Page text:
School support staff to receive $500 raises
Teachers will see a bump in their salaries going forward after the state passed legislation authorizing $1,000 teacher pay raises, as well as $500 raises for school support staff and $39 million in additional state funding for public school aid.
The school financing plan was long debated and discussed, but its final form ultimately passed with overpowering support, approved by a vote of 37-1 by the Senate and then by the House of Representatives, 103-0.
Putting the plan into official action was a priority of Gov. John Bel Edwards, and that helped propel it past a key hurdle: the raises will be reoccurring, something that was not unanimously agreed upon early in the legislative session. The package will raise public school funding by $140 million per year.
Much like the House vote, St. Charles Parish officials were united in their view of the results, agreeing that for their teachers and those statewide, this was a very positive step — and a long time coming.
“We thank the Governor and state legislature for approving the pay raises for our teachers and support staff … There is no group of professionals more deserving of a pay increase than our teachers and staff. They have experienced a number of changes over the years and have earned this pay increase. This is an investment in public education and ultimately our students,” said St. Charles Parish schools superintendent Felecia Gomez-Walker.
Ken Oertling, who will be succeeding Gomez-Walker as superintendent upon her retirement at month’s end, echoed her sentiment.
“We are ecstatic and very pleased that the state has followed through on investing in our educators, public education and, ultimately, our students,” said Ken Oertling, who will be succeeding Gomez-Walker as the parish’s schools superintendent at month’s end. “It’s refreshing to see bi-partisan support for educators throughout our state and the message sent that education should be one of our top priorities.”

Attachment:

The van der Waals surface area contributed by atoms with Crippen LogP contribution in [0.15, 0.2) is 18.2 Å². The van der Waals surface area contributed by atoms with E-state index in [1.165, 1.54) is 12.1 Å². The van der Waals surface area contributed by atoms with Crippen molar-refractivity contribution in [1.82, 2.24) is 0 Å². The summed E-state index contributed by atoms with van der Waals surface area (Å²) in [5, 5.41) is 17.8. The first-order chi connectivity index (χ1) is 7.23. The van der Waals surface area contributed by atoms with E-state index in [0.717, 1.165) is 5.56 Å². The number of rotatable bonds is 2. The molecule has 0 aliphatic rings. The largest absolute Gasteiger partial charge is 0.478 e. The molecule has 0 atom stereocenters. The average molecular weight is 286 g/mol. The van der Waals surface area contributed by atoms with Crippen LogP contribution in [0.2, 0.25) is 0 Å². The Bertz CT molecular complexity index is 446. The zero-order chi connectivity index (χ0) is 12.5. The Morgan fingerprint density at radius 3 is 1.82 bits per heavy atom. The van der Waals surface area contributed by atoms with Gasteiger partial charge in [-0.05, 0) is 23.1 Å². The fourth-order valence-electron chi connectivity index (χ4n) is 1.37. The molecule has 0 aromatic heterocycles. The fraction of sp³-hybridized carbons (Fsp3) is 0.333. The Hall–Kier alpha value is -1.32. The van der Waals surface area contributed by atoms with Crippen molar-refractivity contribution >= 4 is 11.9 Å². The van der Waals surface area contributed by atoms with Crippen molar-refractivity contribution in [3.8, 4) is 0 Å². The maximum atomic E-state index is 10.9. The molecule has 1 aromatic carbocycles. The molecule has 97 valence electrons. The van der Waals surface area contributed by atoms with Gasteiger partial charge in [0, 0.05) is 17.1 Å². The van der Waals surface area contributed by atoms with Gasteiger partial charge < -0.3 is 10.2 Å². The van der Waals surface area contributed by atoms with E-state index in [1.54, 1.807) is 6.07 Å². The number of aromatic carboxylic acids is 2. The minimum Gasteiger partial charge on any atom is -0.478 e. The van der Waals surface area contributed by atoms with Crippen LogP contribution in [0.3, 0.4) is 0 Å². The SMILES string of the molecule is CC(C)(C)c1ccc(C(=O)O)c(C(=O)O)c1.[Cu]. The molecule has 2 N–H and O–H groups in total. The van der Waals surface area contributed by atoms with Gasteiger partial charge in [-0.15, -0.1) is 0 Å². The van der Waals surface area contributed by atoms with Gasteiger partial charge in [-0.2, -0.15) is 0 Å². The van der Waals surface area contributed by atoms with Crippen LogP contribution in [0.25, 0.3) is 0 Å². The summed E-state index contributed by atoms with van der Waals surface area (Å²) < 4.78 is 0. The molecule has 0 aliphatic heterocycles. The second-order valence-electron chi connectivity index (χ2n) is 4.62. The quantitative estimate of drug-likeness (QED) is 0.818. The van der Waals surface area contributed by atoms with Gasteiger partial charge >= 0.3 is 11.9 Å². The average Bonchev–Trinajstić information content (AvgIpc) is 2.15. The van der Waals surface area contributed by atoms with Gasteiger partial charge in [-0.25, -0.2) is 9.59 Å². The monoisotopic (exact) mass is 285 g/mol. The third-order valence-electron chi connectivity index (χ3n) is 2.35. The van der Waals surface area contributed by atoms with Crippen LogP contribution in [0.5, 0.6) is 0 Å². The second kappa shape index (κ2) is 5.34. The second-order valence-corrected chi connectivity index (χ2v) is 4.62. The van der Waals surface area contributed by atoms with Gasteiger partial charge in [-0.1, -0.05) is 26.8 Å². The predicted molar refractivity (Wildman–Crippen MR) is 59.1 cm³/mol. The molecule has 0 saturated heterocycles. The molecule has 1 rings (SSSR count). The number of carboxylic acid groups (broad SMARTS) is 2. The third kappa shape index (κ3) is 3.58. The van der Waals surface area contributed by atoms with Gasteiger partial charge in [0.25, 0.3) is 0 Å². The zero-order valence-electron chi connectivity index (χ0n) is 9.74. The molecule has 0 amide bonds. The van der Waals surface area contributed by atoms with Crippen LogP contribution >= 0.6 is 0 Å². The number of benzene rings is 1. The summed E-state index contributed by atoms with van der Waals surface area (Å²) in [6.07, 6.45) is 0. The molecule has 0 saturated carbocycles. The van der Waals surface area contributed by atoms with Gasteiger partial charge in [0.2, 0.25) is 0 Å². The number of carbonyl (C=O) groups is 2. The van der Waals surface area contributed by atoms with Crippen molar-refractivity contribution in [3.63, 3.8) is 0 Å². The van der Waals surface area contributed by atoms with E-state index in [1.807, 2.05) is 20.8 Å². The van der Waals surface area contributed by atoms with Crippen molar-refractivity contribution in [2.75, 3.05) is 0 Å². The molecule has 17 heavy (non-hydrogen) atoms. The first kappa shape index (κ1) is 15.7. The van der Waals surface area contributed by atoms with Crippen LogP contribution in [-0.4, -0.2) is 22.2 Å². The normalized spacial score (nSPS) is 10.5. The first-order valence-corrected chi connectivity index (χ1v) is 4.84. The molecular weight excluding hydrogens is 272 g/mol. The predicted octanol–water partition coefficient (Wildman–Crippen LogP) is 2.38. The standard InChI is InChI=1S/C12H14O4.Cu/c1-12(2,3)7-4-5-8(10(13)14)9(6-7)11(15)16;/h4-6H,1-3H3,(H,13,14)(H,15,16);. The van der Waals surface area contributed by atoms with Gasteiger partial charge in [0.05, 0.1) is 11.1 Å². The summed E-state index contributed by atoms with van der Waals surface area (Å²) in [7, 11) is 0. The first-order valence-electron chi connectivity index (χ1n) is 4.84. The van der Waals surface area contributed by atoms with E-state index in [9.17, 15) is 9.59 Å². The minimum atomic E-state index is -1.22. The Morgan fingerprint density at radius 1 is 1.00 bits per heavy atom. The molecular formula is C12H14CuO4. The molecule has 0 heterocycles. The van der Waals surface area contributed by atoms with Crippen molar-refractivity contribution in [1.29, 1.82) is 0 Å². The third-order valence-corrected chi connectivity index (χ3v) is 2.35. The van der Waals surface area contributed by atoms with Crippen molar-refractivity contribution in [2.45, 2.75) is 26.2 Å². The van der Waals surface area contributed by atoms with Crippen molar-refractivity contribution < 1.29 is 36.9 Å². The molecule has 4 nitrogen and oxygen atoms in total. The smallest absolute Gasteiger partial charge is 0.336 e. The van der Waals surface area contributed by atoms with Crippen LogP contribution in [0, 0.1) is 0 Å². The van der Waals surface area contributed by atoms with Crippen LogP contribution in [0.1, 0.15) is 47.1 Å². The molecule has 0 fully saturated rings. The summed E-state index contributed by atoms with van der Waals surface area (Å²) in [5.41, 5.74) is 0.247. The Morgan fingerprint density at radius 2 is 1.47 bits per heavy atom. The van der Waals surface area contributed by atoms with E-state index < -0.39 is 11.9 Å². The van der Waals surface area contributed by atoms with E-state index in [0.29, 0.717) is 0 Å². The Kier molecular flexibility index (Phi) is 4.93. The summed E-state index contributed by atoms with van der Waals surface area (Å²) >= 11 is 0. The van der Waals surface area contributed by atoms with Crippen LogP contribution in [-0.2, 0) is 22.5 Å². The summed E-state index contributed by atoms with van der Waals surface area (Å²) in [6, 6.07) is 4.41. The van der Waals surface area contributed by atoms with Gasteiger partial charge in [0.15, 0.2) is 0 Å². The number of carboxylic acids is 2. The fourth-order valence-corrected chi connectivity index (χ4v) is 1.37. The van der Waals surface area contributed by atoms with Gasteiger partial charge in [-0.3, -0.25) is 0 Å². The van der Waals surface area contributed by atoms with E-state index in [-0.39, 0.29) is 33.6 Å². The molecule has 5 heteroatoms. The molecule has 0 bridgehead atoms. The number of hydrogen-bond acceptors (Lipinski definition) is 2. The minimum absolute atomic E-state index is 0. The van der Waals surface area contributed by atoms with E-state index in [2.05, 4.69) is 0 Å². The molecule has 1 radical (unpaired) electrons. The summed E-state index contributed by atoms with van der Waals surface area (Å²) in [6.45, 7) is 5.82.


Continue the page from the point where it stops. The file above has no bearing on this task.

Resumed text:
Oertling noted this legislation follows the St. Charles Parish School Board’s recent approval of a two percent raise for employees next year. He said the additional raise in funding from the state will help defer some of the costs of continuing to operate a high-quality school system.
Arthur Aucoin, District 7 representative of the School Board, said that the demands upon teachers are only climbing these days.
“Our hard-working teachers deserve a raise,” Aucoin said. “The standards the state has put on our curriculum are demanding. Our teachers deserve this.”
He added the parish’s own two-percent bump to teacher salaries was necessary in order to retain talent in the field.
“We demand greatness from our teachers, too,” he said. “It’s going to be tough to recruit and retain teachers in the future … I hope we can do more for our teachers’ pay in the near future.”
Ellis Alexander, District 1 representative, called it an investment in our future.
“It’s just an incredibly important job to prepare our youngsters to be productive community members and citizens … it’s important we take care of each other,” Alexander said. “I’m happy as I can be about it. I’m as happy as I’d be if I got a raise, for those teachers … not just ours but in all of our state. They work so hard and prepare so well.”
Alexander’s father was a teacher and his mother was a staff worker in the cafeteria, and he says he still gets reminders of the impact they had on their students.
“They come up to me and tell me how much they appreciate what my parents did for them,” Alexander said. “I know how hard they work and how hard our teachers work today. This is so deserved for them. In this day and age, for the governor to get such strong support across the board for something, it’s a wonderful victory not just for him, but the whole state.”
School Board Vice President Sonny Savoie called teachers “the front lines of the education world.”
“Without great teachers in the classroom, you’re not setting your kids up to be successful in life,” Savoie said. “Not everyone can teach, I promise you that. You remember the teachers that made a big impact in your life.
Savoie said he applauds the governor for recognizing “how worthy and talented these teachers are.”
“Most of them don’t teach for salary … it’s a vocation for them. But to show appreciation for what they do, raising and teaching our kids, it’s a great thing that everyone came together, finally.”
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